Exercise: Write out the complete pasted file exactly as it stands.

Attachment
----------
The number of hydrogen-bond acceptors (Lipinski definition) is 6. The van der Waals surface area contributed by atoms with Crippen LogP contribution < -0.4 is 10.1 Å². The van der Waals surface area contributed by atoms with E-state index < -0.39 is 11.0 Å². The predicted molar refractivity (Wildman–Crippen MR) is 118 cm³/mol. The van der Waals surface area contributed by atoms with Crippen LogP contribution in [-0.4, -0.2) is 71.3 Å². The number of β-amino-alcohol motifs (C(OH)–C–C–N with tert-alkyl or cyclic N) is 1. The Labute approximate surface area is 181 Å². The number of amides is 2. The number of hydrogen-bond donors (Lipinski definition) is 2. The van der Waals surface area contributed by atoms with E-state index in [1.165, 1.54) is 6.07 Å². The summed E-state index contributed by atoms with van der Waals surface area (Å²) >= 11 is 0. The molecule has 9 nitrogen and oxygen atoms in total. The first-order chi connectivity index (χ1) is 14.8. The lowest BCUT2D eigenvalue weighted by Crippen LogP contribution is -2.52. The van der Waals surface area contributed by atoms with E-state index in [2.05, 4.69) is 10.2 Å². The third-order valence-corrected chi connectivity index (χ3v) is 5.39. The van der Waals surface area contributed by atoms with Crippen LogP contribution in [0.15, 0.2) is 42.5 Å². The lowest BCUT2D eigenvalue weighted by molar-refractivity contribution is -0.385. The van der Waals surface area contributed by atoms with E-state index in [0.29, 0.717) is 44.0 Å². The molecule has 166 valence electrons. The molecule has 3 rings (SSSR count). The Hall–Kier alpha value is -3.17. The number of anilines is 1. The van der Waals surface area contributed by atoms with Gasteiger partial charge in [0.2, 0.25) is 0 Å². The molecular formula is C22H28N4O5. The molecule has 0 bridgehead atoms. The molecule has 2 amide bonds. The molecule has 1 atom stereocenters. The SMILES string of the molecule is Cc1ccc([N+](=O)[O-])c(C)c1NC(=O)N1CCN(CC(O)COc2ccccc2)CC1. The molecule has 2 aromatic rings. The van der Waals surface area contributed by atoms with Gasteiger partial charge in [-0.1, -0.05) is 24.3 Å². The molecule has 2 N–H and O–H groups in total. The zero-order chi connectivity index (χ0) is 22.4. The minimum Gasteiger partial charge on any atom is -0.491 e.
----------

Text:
The number of hydrogen-bond acceptors (Lipinski definition) is 6. The van der Waals surface area contributed by atoms with Crippen LogP contribution < -0.4 is 10.1 Å². The van der Waals surface area contributed by atoms with E-state index < -0.39 is 11.0 Å². The predicted molar refractivity (Wildman–Crippen MR) is 118 cm³/mol. The van der Waals surface area contributed by atoms with Crippen LogP contribution in [-0.4, -0.2) is 71.3 Å². The number of β-amino-alcohol motifs (C(OH)–C–C–N with tert-alkyl or cyclic N) is 1. The Labute approximate surface area is 181 Å². The number of amides is 2. The number of hydrogen-bond donors (Lipinski definition) is 2. The van der Waals surface area contributed by atoms with E-state index in [1.165, 1.54) is 6.07 Å². The summed E-state index contributed by atoms with van der Waals surface area (Å²) >= 11 is 0. The molecule has 9 nitrogen and oxygen atoms in total. The first-order chi connectivity index (χ1) is 14.8. The lowest BCUT2D eigenvalue weighted by Crippen LogP contribution is -2.52. The van der Waals surface area contributed by atoms with E-state index in [2.05, 4.69) is 10.2 Å². The third-order valence-corrected chi connectivity index (χ3v) is 5.39. The van der Waals surface area contributed by atoms with Crippen LogP contribution in [0.15, 0.2) is 42.5 Å². The lowest BCUT2D eigenvalue weighted by molar-refractivity contribution is -0.385. The van der Waals surface area contributed by atoms with E-state index in [0.29, 0.717) is 44.0 Å². The molecule has 166 valence electrons. The molecule has 3 rings (SSSR count). The Hall–Kier alpha value is -3.17. The number of anilines is 1. The van der Waals surface area contributed by atoms with Gasteiger partial charge in [0.2, 0.25) is 0 Å². The molecular formula is C22H28N4O5. The molecule has 0 bridgehead atoms. The molecule has 2 amide bonds. The molecule has 1 atom stereocenters. The SMILES string of the molecule is Cc1ccc([N+](=O)[O-])c(C)c1NC(=O)N1CCN(CC(O)COc2ccccc2)CC1. The molecule has 2 aromatic rings. The van der Waals surface area contributed by atoms with Gasteiger partial charge in [-0.1, -0.05) is 24.3 Å². The molecule has 2 N–H and O–H groups in total. The zero-order chi connectivity index (χ0) is 22.4. The minimum Gasteiger partial charge on any atom is -0.491 e.